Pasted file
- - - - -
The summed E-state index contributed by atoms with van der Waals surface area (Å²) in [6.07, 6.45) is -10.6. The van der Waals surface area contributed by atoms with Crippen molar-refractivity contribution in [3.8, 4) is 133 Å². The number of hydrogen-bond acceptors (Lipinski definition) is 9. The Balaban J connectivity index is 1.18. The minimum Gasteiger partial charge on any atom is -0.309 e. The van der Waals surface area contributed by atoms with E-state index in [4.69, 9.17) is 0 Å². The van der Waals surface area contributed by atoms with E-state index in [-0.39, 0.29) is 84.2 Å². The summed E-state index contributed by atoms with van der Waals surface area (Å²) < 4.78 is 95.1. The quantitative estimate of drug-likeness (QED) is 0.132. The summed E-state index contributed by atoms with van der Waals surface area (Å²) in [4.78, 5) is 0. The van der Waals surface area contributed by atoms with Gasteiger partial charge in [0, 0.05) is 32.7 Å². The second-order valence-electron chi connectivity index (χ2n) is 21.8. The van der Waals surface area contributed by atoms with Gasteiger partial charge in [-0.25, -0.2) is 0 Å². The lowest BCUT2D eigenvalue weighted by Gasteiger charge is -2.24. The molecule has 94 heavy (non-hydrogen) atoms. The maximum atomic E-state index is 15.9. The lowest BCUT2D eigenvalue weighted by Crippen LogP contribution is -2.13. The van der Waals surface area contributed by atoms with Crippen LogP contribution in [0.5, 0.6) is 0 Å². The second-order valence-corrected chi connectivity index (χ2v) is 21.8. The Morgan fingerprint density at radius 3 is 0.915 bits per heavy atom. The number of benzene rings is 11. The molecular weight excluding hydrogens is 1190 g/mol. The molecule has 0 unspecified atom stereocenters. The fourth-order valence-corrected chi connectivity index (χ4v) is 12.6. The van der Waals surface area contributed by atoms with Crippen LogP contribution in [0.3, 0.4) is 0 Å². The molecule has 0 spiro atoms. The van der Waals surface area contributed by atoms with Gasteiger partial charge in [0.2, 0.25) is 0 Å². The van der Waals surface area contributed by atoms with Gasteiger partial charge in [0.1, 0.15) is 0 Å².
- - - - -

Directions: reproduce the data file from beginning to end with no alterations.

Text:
The summed E-state index contributed by atoms with van der Waals surface area (Å²) in [6.07, 6.45) is -10.6. The van der Waals surface area contributed by atoms with Crippen molar-refractivity contribution in [3.8, 4) is 133 Å². The number of hydrogen-bond acceptors (Lipinski definition) is 9. The Balaban J connectivity index is 1.18. The minimum Gasteiger partial charge on any atom is -0.309 e. The van der Waals surface area contributed by atoms with E-state index in [4.69, 9.17) is 0 Å². The van der Waals surface area contributed by atoms with E-state index in [-0.39, 0.29) is 84.2 Å². The summed E-state index contributed by atoms with van der Waals surface area (Å²) < 4.78 is 95.1. The quantitative estimate of drug-likeness (QED) is 0.132. The summed E-state index contributed by atoms with van der Waals surface area (Å²) in [4.78, 5) is 0. The van der Waals surface area contributed by atoms with Gasteiger partial charge in [0, 0.05) is 32.7 Å². The second-order valence-electron chi connectivity index (χ2n) is 21.8. The van der Waals surface area contributed by atoms with Gasteiger partial charge in [-0.25, -0.2) is 0 Å². The lowest BCUT2D eigenvalue weighted by Gasteiger charge is -2.24. The molecule has 94 heavy (non-hydrogen) atoms. The maximum atomic E-state index is 15.9. The lowest BCUT2D eigenvalue weighted by Crippen LogP contribution is -2.13. The van der Waals surface area contributed by atoms with Crippen LogP contribution in [0.5, 0.6) is 0 Å². The second-order valence-corrected chi connectivity index (χ2v) is 21.8. The Morgan fingerprint density at radius 3 is 0.915 bits per heavy atom. The number of benzene rings is 11. The molecular weight excluding hydrogens is 1190 g/mol. The molecule has 0 unspecified atom stereocenters. The fourth-order valence-corrected chi connectivity index (χ4v) is 12.6. The van der Waals surface area contributed by atoms with Crippen LogP contribution in [0.3, 0.4) is 0 Å². The molecule has 0 spiro atoms. The van der Waals surface area contributed by atoms with Gasteiger partial charge in [0.2, 0.25) is 0 Å². The van der Waals surface area contributed by atoms with Gasteiger partial charge in [0.1, 0.15) is 0 Å².